These are the very same supporters Donald Trump won with his fiery rhetoric on immigration in the primaries, and the sort of supporters he is hoping to distance himself from this fall. But with polls showing that most voters think Donald Trump, or at least some of his rhetoric, is racist, distancing Donald Trump from “white nationalist” and other racist groups in the voters’ mind, while not softening his stance on immigration, will be a tough task indeed.

Chris Matthews

Top News

Judge to Clinton: Release e-mails from week of Benghazi

A federal judge this week gave the State Department a few weeks to release all of the e-mails it has that were sent between the White House and then-Secretary of State Hillary Clinton during the week of the 2012 attack in Benghazi, Libya. The e-mails are part of a collection of several thousand messages recently recovered by the FBI. Clinton’s use of a private e-mail server during her time as secretary of state, and her unwillingness to release at least one batch of those messages, has been an issue since her latest presidential campaign began. Reuters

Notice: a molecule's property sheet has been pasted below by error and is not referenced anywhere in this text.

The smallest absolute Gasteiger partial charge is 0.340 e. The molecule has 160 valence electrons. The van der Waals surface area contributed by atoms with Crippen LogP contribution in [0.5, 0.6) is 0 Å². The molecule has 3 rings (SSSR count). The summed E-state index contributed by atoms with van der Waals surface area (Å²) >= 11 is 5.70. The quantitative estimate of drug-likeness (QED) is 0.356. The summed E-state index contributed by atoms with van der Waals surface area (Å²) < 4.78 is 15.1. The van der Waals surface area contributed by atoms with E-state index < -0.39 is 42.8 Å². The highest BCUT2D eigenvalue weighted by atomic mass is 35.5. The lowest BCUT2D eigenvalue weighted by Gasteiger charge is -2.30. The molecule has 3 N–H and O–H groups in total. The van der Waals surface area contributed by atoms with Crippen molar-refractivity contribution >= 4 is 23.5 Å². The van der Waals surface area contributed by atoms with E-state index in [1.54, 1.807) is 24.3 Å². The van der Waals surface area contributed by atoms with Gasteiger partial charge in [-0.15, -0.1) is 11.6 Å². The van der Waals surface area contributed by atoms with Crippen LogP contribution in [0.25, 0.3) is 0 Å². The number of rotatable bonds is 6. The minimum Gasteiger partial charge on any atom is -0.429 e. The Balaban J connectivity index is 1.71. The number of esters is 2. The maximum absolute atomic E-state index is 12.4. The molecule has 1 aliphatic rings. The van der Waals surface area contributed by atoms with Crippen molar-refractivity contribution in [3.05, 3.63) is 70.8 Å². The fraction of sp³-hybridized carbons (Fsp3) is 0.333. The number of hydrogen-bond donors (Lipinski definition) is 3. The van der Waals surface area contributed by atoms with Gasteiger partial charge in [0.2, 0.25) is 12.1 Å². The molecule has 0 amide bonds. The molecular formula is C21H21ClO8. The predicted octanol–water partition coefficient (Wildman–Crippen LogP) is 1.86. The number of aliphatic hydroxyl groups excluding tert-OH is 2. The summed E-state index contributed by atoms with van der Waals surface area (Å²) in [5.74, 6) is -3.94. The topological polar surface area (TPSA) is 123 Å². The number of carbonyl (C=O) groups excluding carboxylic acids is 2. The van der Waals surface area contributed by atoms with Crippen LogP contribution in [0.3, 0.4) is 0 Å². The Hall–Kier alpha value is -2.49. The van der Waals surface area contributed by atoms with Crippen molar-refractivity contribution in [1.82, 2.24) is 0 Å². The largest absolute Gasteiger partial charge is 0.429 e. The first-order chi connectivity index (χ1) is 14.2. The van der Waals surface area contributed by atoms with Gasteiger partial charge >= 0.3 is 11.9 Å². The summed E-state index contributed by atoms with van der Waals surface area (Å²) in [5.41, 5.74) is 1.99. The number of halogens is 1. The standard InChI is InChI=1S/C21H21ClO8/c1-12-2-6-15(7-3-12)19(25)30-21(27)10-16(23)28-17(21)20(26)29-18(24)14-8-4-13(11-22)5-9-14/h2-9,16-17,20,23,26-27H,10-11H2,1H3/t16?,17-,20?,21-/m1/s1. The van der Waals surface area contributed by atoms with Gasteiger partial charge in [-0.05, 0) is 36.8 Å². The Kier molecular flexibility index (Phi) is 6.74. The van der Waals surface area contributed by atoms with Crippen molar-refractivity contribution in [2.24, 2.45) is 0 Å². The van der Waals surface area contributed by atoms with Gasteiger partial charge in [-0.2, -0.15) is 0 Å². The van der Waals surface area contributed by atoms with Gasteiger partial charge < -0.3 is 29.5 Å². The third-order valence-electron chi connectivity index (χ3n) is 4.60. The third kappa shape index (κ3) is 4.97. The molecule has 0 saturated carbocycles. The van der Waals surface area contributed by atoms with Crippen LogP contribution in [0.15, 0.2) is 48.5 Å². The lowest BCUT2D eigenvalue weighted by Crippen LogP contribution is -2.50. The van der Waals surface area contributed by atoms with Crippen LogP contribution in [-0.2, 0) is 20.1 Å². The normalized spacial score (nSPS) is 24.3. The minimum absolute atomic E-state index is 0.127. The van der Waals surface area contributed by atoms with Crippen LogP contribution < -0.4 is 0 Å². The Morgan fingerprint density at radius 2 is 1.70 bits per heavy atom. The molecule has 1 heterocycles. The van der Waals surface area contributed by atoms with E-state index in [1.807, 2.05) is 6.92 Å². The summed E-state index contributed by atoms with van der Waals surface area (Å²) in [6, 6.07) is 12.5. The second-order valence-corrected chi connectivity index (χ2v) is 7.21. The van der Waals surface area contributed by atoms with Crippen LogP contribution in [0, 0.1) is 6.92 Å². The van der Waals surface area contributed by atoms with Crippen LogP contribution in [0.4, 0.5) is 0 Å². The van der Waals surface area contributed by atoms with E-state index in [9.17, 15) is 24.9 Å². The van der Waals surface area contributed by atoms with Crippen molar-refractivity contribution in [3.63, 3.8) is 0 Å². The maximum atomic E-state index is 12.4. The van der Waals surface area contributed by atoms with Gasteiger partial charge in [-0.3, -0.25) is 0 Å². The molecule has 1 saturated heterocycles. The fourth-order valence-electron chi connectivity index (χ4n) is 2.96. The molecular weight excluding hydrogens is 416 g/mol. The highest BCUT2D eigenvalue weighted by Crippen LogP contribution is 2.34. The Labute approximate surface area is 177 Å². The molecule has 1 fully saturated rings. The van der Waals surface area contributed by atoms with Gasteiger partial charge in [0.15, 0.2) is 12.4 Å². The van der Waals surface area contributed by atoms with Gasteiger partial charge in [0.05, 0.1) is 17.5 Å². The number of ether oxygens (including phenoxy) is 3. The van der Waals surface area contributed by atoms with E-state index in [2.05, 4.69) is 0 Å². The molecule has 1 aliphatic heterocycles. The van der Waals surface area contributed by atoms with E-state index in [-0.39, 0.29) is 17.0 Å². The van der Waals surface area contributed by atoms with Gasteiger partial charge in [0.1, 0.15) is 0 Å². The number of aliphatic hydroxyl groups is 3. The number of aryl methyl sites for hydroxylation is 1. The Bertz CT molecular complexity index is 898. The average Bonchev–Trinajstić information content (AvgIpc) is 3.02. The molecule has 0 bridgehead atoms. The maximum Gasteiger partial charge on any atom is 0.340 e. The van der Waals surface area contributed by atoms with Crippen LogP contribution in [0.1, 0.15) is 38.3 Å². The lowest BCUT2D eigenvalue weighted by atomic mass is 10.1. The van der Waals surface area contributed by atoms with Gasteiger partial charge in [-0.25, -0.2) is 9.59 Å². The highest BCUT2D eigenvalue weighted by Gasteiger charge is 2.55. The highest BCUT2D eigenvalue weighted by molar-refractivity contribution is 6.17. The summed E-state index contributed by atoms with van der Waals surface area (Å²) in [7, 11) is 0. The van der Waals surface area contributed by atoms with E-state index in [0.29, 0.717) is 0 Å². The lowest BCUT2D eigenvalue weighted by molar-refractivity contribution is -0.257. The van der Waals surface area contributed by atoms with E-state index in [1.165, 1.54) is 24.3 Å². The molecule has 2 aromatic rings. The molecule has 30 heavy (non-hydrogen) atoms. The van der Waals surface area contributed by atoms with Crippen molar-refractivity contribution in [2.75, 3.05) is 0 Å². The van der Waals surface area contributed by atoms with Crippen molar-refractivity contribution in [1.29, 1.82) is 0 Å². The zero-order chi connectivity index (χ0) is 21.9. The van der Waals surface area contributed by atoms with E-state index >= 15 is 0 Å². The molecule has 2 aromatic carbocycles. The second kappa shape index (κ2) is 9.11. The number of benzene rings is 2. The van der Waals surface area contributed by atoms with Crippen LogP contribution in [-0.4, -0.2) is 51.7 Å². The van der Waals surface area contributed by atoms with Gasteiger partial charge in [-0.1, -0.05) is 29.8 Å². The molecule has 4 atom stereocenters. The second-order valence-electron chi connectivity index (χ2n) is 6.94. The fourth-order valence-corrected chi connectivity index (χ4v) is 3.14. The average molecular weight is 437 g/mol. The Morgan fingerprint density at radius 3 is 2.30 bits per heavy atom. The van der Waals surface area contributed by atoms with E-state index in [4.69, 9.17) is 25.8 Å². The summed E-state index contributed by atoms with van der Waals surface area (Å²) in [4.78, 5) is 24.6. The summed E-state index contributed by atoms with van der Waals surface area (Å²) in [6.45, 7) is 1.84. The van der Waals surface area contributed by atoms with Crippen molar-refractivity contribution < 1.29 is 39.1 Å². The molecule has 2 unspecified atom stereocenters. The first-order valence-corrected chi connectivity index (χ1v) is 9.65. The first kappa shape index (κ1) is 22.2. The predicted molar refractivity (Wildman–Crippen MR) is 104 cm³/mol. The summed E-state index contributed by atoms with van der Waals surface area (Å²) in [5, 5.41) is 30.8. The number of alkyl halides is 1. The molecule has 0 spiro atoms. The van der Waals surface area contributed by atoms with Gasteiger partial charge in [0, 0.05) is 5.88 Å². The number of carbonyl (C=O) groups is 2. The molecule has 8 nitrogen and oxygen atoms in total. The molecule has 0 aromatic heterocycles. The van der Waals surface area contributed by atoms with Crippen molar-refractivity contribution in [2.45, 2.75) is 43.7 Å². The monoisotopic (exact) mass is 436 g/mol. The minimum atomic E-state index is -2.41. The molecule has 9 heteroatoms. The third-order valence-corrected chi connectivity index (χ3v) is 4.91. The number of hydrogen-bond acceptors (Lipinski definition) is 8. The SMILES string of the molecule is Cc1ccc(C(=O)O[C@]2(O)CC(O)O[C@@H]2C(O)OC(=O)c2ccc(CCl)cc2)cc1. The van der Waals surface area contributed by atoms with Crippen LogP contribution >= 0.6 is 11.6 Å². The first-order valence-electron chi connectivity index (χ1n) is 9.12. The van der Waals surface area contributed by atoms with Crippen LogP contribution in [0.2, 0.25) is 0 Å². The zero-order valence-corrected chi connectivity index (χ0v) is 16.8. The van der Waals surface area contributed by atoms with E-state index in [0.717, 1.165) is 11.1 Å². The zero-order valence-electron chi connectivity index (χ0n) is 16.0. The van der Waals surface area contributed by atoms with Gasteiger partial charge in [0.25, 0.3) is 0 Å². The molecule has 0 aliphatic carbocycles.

Trump team feeling for the middle

The Washington Post reports that, as Donald Trump continues to get his new campaign leadership team up to speed, his campaign remains divided on how to proceed with regard to the candidate’s recent shifting along the political spectrum. Trump is reportedly receiving conflicting advice over whether he should continue drifting toward moderation, as his recent shifting stance on immigration would suggest, or if he should remain firm on the far-right conservative platform that won him the GOP primary. The Washington Post (subscription required)

Another blemish on Obama’s record in Syria?

With all of the heat President Barack Obama has taken with regard to his handling of the civil war in Syria, the last thing his legacy needed was another blemish from that debacle. Cue the recent investigation from the United Nations, which reported this week that Syrian President Bashar Assad has used chlorine gas against civilians multiple times over the past three years. That despite the fact that a key sticking point of the deal Obama signed with Assad in 2013 was Syria’s concession of turning over hundreds of tons of chemical weapons.  Politico